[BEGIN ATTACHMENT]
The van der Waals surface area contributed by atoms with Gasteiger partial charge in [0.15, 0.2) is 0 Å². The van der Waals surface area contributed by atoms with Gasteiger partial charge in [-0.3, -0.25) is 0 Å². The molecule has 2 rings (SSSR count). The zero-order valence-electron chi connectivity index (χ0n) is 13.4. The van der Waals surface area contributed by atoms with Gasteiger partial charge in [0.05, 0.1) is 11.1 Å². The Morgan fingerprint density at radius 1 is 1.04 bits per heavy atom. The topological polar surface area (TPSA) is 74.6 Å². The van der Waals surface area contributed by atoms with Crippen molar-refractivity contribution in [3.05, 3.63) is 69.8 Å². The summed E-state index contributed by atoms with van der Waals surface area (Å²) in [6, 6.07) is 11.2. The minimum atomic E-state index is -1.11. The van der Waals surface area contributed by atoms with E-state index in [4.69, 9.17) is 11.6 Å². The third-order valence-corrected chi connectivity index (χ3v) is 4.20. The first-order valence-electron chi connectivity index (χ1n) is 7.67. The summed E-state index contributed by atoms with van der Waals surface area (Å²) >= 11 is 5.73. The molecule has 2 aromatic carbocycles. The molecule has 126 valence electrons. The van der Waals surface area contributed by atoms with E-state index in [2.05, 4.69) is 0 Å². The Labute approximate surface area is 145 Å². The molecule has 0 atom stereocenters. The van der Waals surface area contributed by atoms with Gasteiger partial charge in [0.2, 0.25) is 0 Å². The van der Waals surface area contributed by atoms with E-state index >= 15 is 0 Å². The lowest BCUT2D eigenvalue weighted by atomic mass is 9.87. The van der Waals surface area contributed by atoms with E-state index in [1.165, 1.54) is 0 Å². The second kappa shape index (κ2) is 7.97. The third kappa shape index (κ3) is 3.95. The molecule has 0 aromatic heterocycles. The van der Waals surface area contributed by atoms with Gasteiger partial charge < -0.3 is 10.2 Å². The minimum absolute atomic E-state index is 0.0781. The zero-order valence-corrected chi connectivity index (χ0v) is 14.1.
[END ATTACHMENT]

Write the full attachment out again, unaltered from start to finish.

The van der Waals surface area contributed by atoms with Gasteiger partial charge in [0.15, 0.2) is 0 Å². The van der Waals surface area contributed by atoms with Gasteiger partial charge in [-0.3, -0.25) is 0 Å². The molecule has 2 rings (SSSR count). The zero-order valence-electron chi connectivity index (χ0n) is 13.4. The van der Waals surface area contributed by atoms with Gasteiger partial charge in [0.05, 0.1) is 11.1 Å². The Morgan fingerprint density at radius 1 is 1.04 bits per heavy atom. The topological polar surface area (TPSA) is 74.6 Å². The van der Waals surface area contributed by atoms with Crippen molar-refractivity contribution in [3.05, 3.63) is 69.8 Å². The summed E-state index contributed by atoms with van der Waals surface area (Å²) in [6, 6.07) is 11.2. The minimum atomic E-state index is -1.11. The van der Waals surface area contributed by atoms with E-state index in [4.69, 9.17) is 11.6 Å². The third-order valence-corrected chi connectivity index (χ3v) is 4.20. The first-order valence-electron chi connectivity index (χ1n) is 7.67. The summed E-state index contributed by atoms with van der Waals surface area (Å²) >= 11 is 5.73. The molecule has 2 aromatic carbocycles. The molecule has 126 valence electrons. The van der Waals surface area contributed by atoms with E-state index in [2.05, 4.69) is 0 Å². The Labute approximate surface area is 145 Å². The molecule has 0 atom stereocenters. The van der Waals surface area contributed by atoms with Gasteiger partial charge in [0.2, 0.25) is 0 Å². The van der Waals surface area contributed by atoms with E-state index >= 15 is 0 Å². The lowest BCUT2D eigenvalue weighted by atomic mass is 9.87. The van der Waals surface area contributed by atoms with E-state index in [1.165, 1.54) is 0 Å². The second kappa shape index (κ2) is 7.97. The third kappa shape index (κ3) is 3.95. The molecule has 0 aromatic heterocycles. The van der Waals surface area contributed by atoms with Gasteiger partial charge < -0.3 is 10.2 Å². The minimum absolute atomic E-state index is 0.0781. The zero-order valence-corrected chi connectivity index (χ0v) is 14.1.